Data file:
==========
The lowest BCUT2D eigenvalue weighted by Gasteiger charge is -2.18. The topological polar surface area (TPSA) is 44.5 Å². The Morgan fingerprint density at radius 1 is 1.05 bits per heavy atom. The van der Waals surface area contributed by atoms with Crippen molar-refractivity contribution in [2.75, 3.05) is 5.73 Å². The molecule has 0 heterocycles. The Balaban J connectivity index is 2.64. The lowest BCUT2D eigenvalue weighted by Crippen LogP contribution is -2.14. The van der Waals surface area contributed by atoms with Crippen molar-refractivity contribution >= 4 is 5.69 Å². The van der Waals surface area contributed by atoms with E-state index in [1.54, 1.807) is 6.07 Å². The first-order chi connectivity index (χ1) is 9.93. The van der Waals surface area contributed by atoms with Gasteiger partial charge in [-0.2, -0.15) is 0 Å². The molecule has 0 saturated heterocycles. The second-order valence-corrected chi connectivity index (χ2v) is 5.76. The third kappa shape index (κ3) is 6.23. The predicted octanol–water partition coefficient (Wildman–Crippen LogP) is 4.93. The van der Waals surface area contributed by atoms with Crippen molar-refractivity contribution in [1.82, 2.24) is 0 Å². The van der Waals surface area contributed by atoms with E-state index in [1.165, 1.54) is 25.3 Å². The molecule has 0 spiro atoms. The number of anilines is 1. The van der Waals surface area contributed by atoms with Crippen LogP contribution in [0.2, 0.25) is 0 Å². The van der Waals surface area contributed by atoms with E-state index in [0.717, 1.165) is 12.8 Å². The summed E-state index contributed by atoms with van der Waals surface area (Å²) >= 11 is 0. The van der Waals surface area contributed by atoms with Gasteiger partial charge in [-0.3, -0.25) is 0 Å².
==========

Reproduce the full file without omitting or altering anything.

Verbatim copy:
The lowest BCUT2D eigenvalue weighted by Gasteiger charge is -2.18. The topological polar surface area (TPSA) is 44.5 Å². The Morgan fingerprint density at radius 1 is 1.05 bits per heavy atom. The van der Waals surface area contributed by atoms with Crippen molar-refractivity contribution in [2.75, 3.05) is 5.73 Å². The molecule has 0 heterocycles. The Balaban J connectivity index is 2.64. The lowest BCUT2D eigenvalue weighted by Crippen LogP contribution is -2.14. The van der Waals surface area contributed by atoms with Crippen molar-refractivity contribution >= 4 is 5.69 Å². The van der Waals surface area contributed by atoms with E-state index in [1.54, 1.807) is 6.07 Å². The first-order chi connectivity index (χ1) is 9.93. The van der Waals surface area contributed by atoms with Gasteiger partial charge in [-0.2, -0.15) is 0 Å². The molecule has 0 saturated heterocycles. The second-order valence-corrected chi connectivity index (χ2v) is 5.76. The third kappa shape index (κ3) is 6.23. The predicted octanol–water partition coefficient (Wildman–Crippen LogP) is 4.93. The van der Waals surface area contributed by atoms with Crippen molar-refractivity contribution in [1.82, 2.24) is 0 Å². The van der Waals surface area contributed by atoms with E-state index in [1.165, 1.54) is 25.3 Å². The molecule has 0 spiro atoms. The number of anilines is 1. The van der Waals surface area contributed by atoms with Crippen LogP contribution in [0.2, 0.25) is 0 Å². The van der Waals surface area contributed by atoms with E-state index in [0.717, 1.165) is 12.8 Å². The summed E-state index contributed by atoms with van der Waals surface area (Å²) >= 11 is 0. The van der Waals surface area contributed by atoms with Gasteiger partial charge in [-0.3, -0.25) is 0 Å².